The Fourth Amendment's prohibition against unreasonable searches and seizures applies to the states — and to municipalities and municipal subdivisions acting under color of state law — through the Fourteenth Amendment. See, e.g., Soldal v. Cooks County, Illinois, 506 U.S. 56, 61 (1992). Moreover, the Fourth Amendment's protections extend to both civil and criminal proceedings. See id. at 67-68. Additionally, a property seizure (the type of action challenged by plaintiff) "occurs when there is some meaningful interference with an individual's possessory interests in [his] property." Id. at 61 (internal quotations omitted). In the instant case, it is undisputed that seizures occurred when defendants twice towed plaintiffs car. The parties disagree, however, regarding whether such seizures were reasonable under the Fourth Amendment.

As the Soldal Court emphasized, "reasonableness is still the ultimate standard under the Fourth Amendment." Id. at 71. For the following reasons, the Court finds that, as a matter of law, defendants' seizures of plaintiffs car were reasonable and that no warrant was required before defendant Airday twice removed plaintiffs vehicle from the City's streets. In Florida v. White, 526 U.S. 559 (1999), the Supreme Court addressed a challenge to a warrantless seizure of a car by Florida police. The police had seized the car, pursuant to a Florida contraband statute, while it was parked in respondent's employer's parking lot. See White, 526 U.S. at 566. In the course of reversing the Florida Supreme Court and finding the seizure constitutional, Justice Thomas addressed issues of original intent under the Fourth Amendment and discussed the existing, relevant Supreme Court search and seizure jurisprudence. His majority opinion noted the long-standing "special considerations [under the Fourth Amendment] in the context of movable items" such as cars, and then went on to declare:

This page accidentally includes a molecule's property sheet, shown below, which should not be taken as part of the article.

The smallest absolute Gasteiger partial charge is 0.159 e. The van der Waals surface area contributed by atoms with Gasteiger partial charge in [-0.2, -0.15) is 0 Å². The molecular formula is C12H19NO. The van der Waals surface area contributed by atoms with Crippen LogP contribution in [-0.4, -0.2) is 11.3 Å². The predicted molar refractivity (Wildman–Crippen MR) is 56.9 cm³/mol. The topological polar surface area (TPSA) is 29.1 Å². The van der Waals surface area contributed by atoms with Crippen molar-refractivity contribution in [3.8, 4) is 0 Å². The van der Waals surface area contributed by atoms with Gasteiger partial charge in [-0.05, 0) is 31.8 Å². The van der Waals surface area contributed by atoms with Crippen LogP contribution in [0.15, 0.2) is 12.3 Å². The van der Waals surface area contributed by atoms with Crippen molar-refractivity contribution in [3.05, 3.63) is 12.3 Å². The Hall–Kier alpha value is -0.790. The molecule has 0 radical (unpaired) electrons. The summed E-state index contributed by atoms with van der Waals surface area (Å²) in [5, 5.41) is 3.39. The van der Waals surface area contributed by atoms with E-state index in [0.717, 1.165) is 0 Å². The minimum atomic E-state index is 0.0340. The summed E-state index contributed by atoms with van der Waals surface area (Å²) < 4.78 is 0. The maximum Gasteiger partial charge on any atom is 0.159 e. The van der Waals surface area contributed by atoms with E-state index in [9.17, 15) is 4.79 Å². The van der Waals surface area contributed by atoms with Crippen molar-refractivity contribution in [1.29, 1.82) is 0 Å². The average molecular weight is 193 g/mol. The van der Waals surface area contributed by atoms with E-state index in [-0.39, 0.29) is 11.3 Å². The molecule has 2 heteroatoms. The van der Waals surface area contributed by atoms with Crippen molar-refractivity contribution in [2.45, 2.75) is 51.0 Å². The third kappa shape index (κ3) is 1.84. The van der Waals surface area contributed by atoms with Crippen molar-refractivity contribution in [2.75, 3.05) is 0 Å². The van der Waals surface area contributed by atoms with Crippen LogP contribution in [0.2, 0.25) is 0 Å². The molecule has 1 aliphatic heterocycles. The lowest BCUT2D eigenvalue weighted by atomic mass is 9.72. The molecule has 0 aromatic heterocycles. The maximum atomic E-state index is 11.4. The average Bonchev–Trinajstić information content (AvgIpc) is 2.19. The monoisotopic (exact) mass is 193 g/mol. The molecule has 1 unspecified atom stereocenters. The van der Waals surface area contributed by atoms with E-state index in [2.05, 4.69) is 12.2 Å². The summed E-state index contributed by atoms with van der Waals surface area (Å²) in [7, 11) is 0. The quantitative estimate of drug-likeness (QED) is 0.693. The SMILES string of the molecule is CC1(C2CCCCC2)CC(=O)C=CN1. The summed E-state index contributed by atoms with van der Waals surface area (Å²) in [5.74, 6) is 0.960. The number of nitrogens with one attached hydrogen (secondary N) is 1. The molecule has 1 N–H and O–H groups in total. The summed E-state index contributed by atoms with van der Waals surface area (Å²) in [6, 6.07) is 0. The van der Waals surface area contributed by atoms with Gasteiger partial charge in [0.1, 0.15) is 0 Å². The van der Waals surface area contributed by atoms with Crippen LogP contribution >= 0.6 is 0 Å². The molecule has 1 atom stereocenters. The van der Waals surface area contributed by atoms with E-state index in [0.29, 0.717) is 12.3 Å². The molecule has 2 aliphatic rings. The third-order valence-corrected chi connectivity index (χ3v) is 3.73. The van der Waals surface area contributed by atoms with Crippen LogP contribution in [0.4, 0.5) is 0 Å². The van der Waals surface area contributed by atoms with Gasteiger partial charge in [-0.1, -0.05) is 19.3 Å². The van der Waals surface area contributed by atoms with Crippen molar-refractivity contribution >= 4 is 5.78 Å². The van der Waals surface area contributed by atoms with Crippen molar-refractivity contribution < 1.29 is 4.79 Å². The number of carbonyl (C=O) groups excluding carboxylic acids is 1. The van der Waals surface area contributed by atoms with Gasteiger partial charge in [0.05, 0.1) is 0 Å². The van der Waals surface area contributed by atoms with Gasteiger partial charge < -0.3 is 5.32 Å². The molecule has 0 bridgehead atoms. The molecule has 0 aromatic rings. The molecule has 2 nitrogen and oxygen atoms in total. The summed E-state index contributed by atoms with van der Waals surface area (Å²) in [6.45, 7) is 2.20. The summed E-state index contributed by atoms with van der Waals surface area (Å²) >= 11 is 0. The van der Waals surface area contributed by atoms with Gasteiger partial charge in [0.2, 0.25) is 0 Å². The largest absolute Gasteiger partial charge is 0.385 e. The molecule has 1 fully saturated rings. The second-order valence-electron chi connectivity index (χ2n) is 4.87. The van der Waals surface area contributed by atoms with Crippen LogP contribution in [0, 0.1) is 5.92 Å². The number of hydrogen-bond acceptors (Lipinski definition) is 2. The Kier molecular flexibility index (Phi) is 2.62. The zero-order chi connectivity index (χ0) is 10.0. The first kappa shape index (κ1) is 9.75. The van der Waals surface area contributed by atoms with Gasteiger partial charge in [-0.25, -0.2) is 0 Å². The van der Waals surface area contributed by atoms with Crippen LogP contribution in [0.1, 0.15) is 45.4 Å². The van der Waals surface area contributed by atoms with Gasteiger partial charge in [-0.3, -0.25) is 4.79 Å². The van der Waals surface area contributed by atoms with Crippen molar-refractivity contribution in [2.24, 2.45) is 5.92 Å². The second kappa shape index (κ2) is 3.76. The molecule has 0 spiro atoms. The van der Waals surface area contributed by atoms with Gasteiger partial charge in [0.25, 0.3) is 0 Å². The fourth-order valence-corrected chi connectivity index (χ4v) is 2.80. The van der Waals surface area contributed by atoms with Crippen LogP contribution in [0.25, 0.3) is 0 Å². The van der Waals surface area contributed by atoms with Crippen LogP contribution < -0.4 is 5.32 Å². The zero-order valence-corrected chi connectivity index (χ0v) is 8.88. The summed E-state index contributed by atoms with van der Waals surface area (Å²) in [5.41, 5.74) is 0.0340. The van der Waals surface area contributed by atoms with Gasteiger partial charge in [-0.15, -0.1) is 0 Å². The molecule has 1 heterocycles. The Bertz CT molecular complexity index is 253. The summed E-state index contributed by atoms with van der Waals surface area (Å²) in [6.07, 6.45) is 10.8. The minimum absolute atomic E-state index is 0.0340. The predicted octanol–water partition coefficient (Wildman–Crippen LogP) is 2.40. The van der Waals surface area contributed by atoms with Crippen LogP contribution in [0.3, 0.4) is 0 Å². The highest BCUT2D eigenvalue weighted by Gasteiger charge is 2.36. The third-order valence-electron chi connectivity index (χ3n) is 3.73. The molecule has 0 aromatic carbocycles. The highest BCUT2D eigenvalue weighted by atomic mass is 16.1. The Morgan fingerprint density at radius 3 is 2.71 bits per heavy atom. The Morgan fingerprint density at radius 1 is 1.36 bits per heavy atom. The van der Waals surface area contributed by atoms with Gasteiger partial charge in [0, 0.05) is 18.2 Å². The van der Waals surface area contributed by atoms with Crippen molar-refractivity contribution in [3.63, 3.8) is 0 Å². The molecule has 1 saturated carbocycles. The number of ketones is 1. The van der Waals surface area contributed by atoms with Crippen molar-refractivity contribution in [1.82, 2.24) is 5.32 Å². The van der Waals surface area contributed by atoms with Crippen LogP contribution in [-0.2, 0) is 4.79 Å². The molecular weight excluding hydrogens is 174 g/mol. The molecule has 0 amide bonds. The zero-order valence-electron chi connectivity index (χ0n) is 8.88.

In addition to [the aforementioned special considerations] our Fourth Amendment jurisprudence has consistently accorded law enforcement officials greater latitude in exercising their duties in public places. . . . [W]e have drawn upon the established distinction between a warrantless seizure in an open area and such a seizure on private premises.